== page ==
(4) By the application of the term "iron," it is evidently implied that the kingdom thus referred to would be distinguished for "strength" - strength greater than its predecessors - as iron surpasses brass, and silver, and gold, in that quality. But this was not true of the confused reigns that immediately followed Alexander. They were unitedly weaker than the Babylonian and the Medo-Persian, and weaker than the empire of Alexander. out of which they arose. Compare Daniel 8:21-22. It was true, however, of the Roman power, that it was so much superior to all its predecessors in power, that it might well be represented by iron in comparison with brass, silver, and gold.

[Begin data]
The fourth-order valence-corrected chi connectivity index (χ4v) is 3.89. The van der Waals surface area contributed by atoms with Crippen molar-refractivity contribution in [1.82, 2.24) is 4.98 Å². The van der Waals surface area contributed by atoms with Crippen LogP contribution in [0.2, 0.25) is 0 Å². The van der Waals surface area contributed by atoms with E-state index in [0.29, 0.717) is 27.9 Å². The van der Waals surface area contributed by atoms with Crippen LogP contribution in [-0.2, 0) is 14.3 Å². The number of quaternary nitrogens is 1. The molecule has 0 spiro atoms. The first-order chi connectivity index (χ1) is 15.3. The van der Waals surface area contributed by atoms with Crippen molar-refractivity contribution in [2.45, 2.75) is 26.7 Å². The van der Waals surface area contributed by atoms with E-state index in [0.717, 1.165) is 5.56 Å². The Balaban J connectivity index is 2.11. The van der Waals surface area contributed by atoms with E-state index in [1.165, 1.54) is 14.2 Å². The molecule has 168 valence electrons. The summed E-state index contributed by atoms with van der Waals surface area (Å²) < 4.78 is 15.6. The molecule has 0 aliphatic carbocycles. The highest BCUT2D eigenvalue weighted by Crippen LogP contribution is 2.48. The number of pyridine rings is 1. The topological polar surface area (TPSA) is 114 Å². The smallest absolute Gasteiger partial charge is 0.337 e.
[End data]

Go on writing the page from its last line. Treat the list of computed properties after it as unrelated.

(5) The fourth monarchy represented in Nebuchadnezzars dream is evidently the same which is represented by the fourth beast in Daniel 7:7-8, Daniel 7:23, Daniel 7:25. But it will appear, from the exposition of that chapter, that the reference there is to the Roman empire. See the note at these passages. There can be no well-founded objection to this view on the ground that this kingdom was not properly a "succession" of the kingdom of Alexander, and did not occupy precisely the same territory. The same was true of each of the other kingdoms - the Medo-Persian and Macedonian. Yet while they were not, in the usual sense of the term, in the "successions," they did, in fact, follow one after the other; and with such accessions as were derived from conquest, and from the hereditary dominions of the conquerors, they did occupy the same territory. The design seems to have been to give a representation of a series of great monarchies, which would be, in an important sense, universal monarchies, and which should follow each other before the advent of the Saviour. The Roman, in addition to what it possessed in the West, actually occupied in the East substantially the same territory as the Babylonian, the Medo-Persian, and the Macedonian, and, like them, it had all the claims which any ancient sovereignty had to the title of a universal monarchy; indeed no kingdom has ever existed to which this title could with more justice be applied.